Not a bad dinner, as Thanksgivings go when you’re cooking at someone else’s house. In my mother-in-law’s kitchen I found a terrifically sharp knife, mirabile dictu, and we had enough time to go for a walk in the Jackson-Frazier Wetland and still have food on the table by late afternoon. On the downside, an inaccurate meat thermometer led to a slightly overcooked duck, and I broke the gravy, partly because the glass-top stove remains a pain in the ass to use. Worst of all, though, was that the Garagistes 2009 extended-maceration Cabernet Sauvignon, which tasted so good after the last press of 2010 just last week, was unmistakably corked.

I don’t know what my fellow Garagistes’ experience has been; I’ve come across only three or four corked bottles of our own wine that I can recall. A good record, given estimates of the prevalence of cork taint that generally run much higher, but a disappointment at a family gathering for which I’d brought one bottle. Even for a glass-half-corked kind of person, though, there’s sometimes an upside, and in this case it was that seated next to me was the chemist husband of my sister-in-law. We got to talking about corked wine, and he mentioned that he’d come across this article about recent advances in the Global War Against Taint. The short version is that the authors of a study recently published in the Journal of Agricultural and Food Chemistry have identified a microbe that produces 2-methoxy-3,5-dimethylpyrazine, or MDMP, one of the compounds principally associated with cork taint. As they say on the interblogs, read the whole thing—especially if you thought the culprit was just 2,4,6-trichloroanisole, or TCA, because boy are you behind the times.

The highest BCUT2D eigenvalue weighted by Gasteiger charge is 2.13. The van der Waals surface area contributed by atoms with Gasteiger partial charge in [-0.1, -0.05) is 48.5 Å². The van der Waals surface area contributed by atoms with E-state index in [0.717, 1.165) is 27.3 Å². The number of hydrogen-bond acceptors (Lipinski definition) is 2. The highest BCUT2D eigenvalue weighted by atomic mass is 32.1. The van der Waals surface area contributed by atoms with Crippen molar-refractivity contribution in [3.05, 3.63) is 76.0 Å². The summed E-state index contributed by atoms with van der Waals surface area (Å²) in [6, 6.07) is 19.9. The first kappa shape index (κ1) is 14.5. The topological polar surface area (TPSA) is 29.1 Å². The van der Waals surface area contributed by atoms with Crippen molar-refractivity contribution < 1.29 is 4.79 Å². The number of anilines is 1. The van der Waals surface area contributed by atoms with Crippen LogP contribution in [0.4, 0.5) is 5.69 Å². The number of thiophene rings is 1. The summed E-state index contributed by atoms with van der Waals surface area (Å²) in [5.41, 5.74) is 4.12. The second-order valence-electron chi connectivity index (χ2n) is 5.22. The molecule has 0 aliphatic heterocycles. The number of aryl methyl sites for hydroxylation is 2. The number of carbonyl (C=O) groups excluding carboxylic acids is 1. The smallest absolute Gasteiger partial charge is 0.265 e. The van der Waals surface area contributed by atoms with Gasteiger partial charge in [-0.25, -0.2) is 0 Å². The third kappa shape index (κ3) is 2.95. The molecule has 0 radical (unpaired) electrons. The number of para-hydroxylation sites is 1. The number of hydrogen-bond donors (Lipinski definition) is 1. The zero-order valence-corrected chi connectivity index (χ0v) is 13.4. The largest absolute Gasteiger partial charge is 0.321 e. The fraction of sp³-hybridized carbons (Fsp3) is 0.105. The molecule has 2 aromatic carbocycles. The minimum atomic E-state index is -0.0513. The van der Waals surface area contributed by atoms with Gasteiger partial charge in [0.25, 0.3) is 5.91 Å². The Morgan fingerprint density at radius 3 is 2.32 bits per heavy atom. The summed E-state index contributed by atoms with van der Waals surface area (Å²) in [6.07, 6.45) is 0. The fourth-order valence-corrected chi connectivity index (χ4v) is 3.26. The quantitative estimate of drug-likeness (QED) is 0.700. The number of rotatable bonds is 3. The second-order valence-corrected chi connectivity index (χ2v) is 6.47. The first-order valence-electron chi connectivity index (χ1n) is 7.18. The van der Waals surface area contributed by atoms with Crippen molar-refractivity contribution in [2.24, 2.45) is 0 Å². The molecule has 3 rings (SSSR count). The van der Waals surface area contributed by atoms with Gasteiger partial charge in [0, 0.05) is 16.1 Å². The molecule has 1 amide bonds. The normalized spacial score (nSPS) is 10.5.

2 Comments so far

  1. Ziraud December 5th, 2010 11:08 am

    Wow, thanks, James — I was sooo behind the times! Now it’s another labyrinthine chemical name to try to memorize…

    My experience with corked corks is similar to yours, but mostly with older bottles. What I ought to do is to put out the call to Garagistes to track corked bottles to get a true sense of its impact.

    What’s a little confusing about that article is its vagueness about how MDMP manifests itself. It suggests oak chips are a major culprit, but that would taint an entire barrel or carboy (vs one bottle), so that’s not what’s affecting us, or really, most wines (which manifest in single bottles, not entire bottlings). Then it also fingers “untreated corks,” which, unless there’s some technical meaning to the term, we (and most producers) also don’t use.

    But as the article says, they’re just beginning to track down “R-excellencis” (the responsible bug, more aptly named R’nt-excellencis), so we’ll see what they come up with.

  2. jmcq December 6th, 2010 2:39 pm

    A cork-specific origin does seem to make the most sense, but I can imagine other ways contamination could be limited to individual bottles—say, if microbes came in on minute particles of oak in the lees, which wouldn’t be distributed throughout the bottling run. Without the benefit of scientific knowledge, of course, I could imagine all sorts of scenarios in which I’m not fundamentally ignorant. Tracking tainted bottles is a good idea, and I should add that while I’ve come across few obviously corked ones, there have likely been others tainted only to the point of suppressing the flavor and aroma but not of unleashing the telltale horrid odor.

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